Last week I shared a few images and my thoughts on Lomography's Redscale film. This week, I'll do the same with the Lomography Fisheye No. 2 camera. I received this camera as a Christmas gift from my wife last year. I ran a test roll of Fuji Superia 400 color negative film through it and had it processed at the local Walgreens. The results were less than satisfying, but they did unveil a few pecularities of the Fisheye camera that would be helpful for all future rolls.
The Lomography Fisheye No. 2 camera was launched by Lomography in 2006; just one year after their successful launch of the original Fisheye camera. According to their site, the original Fisheye quickly became the best selling plastic camera of all-time; I'm not sure if those numbers still stand, but based on the Flickr groups and the images uploaded on Lomography, it's still very popular.
The Fisheye No. 2 camera is a very compact, lightweight, 35mm shooter. It's 10mm f/8 lens captures roughly 170 degrees of your surrounding environment. The camera has two shutter speeds; 1/100 of a second and bulb, which of course allows for long exposures. The Fisheye No. 2 also comes with a hot shoe mount and a built in flash as well as a handy multiple exposure switch. All of these features make for a compact, fun, lomographic experience of film photography.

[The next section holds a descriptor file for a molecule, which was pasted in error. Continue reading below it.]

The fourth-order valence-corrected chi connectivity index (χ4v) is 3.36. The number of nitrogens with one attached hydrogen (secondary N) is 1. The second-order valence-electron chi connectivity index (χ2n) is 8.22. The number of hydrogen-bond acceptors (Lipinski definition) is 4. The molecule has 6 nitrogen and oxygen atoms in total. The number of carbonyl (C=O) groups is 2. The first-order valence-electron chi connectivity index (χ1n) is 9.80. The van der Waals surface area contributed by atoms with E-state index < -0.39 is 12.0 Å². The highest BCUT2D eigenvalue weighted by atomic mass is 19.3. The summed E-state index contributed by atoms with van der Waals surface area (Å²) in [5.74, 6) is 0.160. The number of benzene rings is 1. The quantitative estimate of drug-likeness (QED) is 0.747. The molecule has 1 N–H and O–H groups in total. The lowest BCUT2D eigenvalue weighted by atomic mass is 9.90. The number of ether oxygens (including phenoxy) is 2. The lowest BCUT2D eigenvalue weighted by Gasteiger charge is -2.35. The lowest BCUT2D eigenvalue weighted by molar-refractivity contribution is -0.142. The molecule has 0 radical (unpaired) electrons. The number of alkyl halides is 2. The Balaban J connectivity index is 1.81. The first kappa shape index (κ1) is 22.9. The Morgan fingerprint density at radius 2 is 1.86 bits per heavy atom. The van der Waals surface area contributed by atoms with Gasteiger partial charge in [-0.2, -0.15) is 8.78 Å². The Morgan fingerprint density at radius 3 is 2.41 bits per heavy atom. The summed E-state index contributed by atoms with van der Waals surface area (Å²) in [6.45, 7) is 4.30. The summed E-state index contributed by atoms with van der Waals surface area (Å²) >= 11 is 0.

After shooting a roll of film and viewing the results, you'll quickly discover that the Lomography Fisheye No. 2 is a camera that likes a lot of light. Even if you shoot 400 speed film like I did, a sunny, well-lit environment performs best for this camera; unless of course you're shooting at night and using the long exposure button. In my first roll, I wasn't aware of this fact and only about half of my exposures came out. I fared much better with my second roll; I didn't lose a single exposure. The other thing that takes some practice is the viewfinder. Similar to all toy/plastic cameras, their is not a mirror system in place. So, what you see through the viewfinder is not exactly what the lens sees. With the Fisheye No. 2, I've had a tendency to frame the top of the shot too close. With a little practice, it's easy to adjust and you won't be in for any surprises when you get your results back. The multiple exposure button is a nice feature that makes double exposures super easy. Once you fire a shot, simply click the MX switch and fire another exposure. Do it again for a triple exposed shot or simply wind the film to the next frame. I didn't try the MX switch with my first roll, but I did with my second and I liked the result.